Hippos may look like cuddly water cows, but don't let their lumbering demeanour fool you: these herbivores are dangerous. In fact, hippos kill hundreds of people in Africa every year and feature near the top of just about every countdown listicle that showcases the continent's most fearsome creatures. But that didn't deter a group of tourists in South Africa's iSimangaliso Wetland Park from sidling up to one of the mega mammals recently in the hopes of snapping a selfie.

"Tourists were warned to stay back by several staff members but ignored requests, so they could get close up pictures with the hippo," tour guide and boat captain Deiric Walsh explained to StoryTrender. "This hippo could have charged at any time."

Fortunately for the tourists, this hippo tolerated the photoshoot and moved off without unsheathing its 50-centimetre incisors. Other close encounters in the area have had far more grisly conclusions. "Recently, a man was attacked in his garden at 1am in the morning when he almost walked into a hippo in the dark," Walsh recalls. "He survived but lost a leg and half of his stomach."

Walsh runs boat tours from St Lucia – a tourist town embedded in the south of the iSimangaliso Wetland Park. Hippo encounters are not uncommon here as the town is cradled by a stretch of estuarine water directly connected to the 350 square-kilometre Lake St Lucia system. The entire area is home to at least 800 hippos and most local residents have witnessed grazing sea cows wandering the town's streets on occasion.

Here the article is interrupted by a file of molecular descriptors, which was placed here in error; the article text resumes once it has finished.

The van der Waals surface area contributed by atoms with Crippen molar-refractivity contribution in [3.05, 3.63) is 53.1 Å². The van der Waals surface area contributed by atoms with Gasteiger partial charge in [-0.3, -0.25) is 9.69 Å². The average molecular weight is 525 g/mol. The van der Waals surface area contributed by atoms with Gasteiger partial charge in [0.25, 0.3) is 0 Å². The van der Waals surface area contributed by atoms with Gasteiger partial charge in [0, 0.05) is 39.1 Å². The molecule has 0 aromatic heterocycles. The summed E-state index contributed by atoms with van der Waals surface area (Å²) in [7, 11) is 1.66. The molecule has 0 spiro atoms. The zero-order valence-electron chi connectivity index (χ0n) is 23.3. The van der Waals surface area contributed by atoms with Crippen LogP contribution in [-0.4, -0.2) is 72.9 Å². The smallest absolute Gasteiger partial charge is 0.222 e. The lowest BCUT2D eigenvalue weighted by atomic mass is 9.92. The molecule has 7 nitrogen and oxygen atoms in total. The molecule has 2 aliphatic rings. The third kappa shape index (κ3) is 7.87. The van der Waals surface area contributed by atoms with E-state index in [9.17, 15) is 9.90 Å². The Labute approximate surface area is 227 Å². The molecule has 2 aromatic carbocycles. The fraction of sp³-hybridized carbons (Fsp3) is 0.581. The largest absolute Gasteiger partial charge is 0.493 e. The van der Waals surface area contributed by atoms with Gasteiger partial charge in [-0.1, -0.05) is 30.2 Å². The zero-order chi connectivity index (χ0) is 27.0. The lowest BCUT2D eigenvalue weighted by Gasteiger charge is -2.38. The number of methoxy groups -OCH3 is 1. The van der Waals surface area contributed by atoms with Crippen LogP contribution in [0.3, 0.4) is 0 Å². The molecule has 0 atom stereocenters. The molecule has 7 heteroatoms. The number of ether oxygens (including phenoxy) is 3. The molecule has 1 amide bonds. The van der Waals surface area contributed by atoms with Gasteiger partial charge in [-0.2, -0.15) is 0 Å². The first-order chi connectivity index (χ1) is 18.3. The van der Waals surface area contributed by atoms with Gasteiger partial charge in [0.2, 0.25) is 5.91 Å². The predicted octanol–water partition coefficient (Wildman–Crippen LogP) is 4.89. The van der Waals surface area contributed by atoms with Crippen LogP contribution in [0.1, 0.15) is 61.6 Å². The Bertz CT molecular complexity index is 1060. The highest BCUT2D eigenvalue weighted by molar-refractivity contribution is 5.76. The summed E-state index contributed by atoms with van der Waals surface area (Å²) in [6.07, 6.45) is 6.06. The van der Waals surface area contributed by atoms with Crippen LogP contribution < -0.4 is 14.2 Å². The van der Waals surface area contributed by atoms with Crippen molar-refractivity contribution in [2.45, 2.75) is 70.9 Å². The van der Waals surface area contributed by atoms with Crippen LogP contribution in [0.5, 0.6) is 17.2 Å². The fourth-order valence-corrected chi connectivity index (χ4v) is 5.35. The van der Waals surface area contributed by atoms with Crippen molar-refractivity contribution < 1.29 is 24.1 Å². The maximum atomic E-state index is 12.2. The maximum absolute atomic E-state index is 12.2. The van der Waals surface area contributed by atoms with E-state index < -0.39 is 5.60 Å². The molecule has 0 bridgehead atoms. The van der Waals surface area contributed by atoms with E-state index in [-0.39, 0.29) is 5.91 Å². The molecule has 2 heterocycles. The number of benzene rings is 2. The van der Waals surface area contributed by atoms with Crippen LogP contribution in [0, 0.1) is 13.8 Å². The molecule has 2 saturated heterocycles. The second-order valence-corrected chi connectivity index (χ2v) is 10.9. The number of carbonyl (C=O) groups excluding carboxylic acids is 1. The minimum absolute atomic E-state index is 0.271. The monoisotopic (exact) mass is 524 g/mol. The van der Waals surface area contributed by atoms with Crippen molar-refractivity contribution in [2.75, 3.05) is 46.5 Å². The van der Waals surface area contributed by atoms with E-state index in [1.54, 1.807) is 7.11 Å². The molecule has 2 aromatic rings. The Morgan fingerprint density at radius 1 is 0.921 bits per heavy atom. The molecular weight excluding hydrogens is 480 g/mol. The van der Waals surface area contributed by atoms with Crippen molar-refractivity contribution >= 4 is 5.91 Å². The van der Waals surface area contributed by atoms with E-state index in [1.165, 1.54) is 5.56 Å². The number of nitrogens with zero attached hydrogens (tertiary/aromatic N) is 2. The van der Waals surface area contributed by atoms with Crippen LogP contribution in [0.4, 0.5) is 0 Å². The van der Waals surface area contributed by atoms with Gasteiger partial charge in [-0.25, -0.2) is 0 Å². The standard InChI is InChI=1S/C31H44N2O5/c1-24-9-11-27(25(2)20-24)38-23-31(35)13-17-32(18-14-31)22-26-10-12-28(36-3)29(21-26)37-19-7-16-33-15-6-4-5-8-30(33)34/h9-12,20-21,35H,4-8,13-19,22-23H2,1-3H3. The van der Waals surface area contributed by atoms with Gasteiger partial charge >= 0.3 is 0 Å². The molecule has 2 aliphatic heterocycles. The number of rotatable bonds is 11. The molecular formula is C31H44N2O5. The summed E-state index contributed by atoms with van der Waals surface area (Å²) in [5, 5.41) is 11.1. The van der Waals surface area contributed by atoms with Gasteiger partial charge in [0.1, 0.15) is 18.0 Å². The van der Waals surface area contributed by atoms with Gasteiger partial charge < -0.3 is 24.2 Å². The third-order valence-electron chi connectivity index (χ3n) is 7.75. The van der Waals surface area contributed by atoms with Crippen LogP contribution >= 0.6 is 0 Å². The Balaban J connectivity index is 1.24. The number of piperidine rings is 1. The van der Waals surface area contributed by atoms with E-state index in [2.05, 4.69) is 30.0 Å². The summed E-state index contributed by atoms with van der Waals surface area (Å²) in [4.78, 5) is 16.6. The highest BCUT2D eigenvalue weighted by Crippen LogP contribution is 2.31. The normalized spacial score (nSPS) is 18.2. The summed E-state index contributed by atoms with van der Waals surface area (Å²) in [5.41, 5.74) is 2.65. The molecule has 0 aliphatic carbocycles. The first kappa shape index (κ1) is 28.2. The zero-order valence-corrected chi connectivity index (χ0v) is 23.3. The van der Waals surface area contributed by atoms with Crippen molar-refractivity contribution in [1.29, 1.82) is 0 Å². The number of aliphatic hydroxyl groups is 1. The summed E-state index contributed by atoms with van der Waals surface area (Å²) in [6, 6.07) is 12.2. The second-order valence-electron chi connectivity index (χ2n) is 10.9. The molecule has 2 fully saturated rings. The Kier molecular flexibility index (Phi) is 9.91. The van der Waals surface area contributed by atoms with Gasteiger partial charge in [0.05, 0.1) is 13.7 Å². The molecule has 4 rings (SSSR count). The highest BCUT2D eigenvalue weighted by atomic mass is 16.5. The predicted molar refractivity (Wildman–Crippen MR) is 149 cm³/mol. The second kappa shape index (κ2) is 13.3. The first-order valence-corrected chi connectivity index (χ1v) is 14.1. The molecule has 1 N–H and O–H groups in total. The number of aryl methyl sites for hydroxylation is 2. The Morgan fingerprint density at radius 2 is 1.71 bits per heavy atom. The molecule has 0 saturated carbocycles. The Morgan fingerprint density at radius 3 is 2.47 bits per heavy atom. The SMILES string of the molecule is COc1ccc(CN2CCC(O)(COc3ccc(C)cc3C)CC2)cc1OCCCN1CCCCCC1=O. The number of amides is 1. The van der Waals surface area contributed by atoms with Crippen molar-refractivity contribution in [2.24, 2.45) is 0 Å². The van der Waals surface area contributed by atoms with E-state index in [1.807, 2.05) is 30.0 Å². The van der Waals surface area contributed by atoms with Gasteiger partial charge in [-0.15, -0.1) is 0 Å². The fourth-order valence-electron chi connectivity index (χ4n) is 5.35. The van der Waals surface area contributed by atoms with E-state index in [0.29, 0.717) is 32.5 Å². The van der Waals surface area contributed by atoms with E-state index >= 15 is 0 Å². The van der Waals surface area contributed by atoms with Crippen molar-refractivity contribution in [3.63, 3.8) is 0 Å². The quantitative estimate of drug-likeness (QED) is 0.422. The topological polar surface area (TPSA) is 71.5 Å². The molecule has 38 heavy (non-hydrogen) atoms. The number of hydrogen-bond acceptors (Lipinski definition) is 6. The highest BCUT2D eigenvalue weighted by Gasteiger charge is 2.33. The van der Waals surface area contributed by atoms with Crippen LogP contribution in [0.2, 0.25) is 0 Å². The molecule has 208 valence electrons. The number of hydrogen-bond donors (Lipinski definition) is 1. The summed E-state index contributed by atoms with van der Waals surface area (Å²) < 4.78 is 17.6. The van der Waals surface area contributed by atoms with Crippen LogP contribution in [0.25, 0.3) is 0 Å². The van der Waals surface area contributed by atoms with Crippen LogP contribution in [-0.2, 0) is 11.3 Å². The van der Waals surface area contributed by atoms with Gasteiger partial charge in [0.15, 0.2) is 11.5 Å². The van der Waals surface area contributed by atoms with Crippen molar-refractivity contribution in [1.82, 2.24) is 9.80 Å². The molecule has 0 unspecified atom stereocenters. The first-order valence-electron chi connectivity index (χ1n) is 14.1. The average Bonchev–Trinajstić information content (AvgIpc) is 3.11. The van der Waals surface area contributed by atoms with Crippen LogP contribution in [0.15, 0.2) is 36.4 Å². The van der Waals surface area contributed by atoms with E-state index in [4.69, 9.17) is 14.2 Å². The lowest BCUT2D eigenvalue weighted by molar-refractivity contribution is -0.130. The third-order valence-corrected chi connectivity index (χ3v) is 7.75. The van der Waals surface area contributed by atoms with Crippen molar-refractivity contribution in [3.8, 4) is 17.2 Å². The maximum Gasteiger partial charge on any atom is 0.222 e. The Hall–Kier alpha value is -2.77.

"Humans underestimate them [hippos] because they are fat like a cow, so we expect them to be slow, but when we realise they are dangerous it is usually too late," Walsh explains. 

This underestimation is perhaps even greater in the case of foreign tourists who have never before witnessed a hippo in the wild. Just last year, a Taiwanese tourist was mauled to death in Kenya when a hippo turned on him while he was taking photos of the animal at a wildlife resort on Lake Naivasha. He was one of six people killed by hippos in that area last year alone.

Hippos are notoriously territorial and will readily attack to defend their homestead. Encounters usually occur at night when the animals emerge from their watery abodes to graze, but they will sometimes venture onto riverbanks during daylight if the weather is moderate enough.

Luckily this hippo was too interested in a snack to bother with the meddlesome tourists.

Hippo Biting Impala Related Content 2016 07 27